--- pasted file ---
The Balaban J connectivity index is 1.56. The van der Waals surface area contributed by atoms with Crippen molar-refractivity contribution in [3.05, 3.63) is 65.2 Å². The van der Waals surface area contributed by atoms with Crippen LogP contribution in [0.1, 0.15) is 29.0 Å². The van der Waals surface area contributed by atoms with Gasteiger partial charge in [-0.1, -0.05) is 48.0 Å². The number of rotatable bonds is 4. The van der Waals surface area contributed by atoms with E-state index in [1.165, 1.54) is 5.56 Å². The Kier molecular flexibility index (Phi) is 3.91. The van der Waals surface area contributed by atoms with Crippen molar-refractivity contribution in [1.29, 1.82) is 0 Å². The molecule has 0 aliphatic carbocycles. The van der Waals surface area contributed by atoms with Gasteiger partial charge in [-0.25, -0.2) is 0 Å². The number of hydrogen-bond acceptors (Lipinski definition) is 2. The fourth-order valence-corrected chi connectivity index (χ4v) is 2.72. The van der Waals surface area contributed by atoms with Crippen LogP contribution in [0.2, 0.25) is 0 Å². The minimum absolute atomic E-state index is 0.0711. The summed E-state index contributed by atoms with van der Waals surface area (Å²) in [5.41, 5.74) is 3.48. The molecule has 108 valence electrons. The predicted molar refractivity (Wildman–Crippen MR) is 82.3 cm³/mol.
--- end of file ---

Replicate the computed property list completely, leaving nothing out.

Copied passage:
The Balaban J connectivity index is 1.56. The van der Waals surface area contributed by atoms with Crippen molar-refractivity contribution in [3.05, 3.63) is 65.2 Å². The van der Waals surface area contributed by atoms with Crippen LogP contribution in [0.1, 0.15) is 29.0 Å². The van der Waals surface area contributed by atoms with Gasteiger partial charge in [-0.1, -0.05) is 48.0 Å². The number of rotatable bonds is 4. The van der Waals surface area contributed by atoms with E-state index in [1.165, 1.54) is 5.56 Å². The Kier molecular flexibility index (Phi) is 3.91. The van der Waals surface area contributed by atoms with Crippen molar-refractivity contribution in [1.29, 1.82) is 0 Å². The molecule has 0 aliphatic carbocycles. The van der Waals surface area contributed by atoms with Gasteiger partial charge in [-0.25, -0.2) is 0 Å². The number of hydrogen-bond acceptors (Lipinski definition) is 2. The fourth-order valence-corrected chi connectivity index (χ4v) is 2.72. The van der Waals surface area contributed by atoms with Crippen LogP contribution in [0.2, 0.25) is 0 Å². The minimum absolute atomic E-state index is 0.0711. The summed E-state index contributed by atoms with van der Waals surface area (Å²) in [5.41, 5.74) is 3.48. The molecule has 108 valence electrons. The predicted molar refractivity (Wildman–Crippen MR) is 82.3 cm³/mol.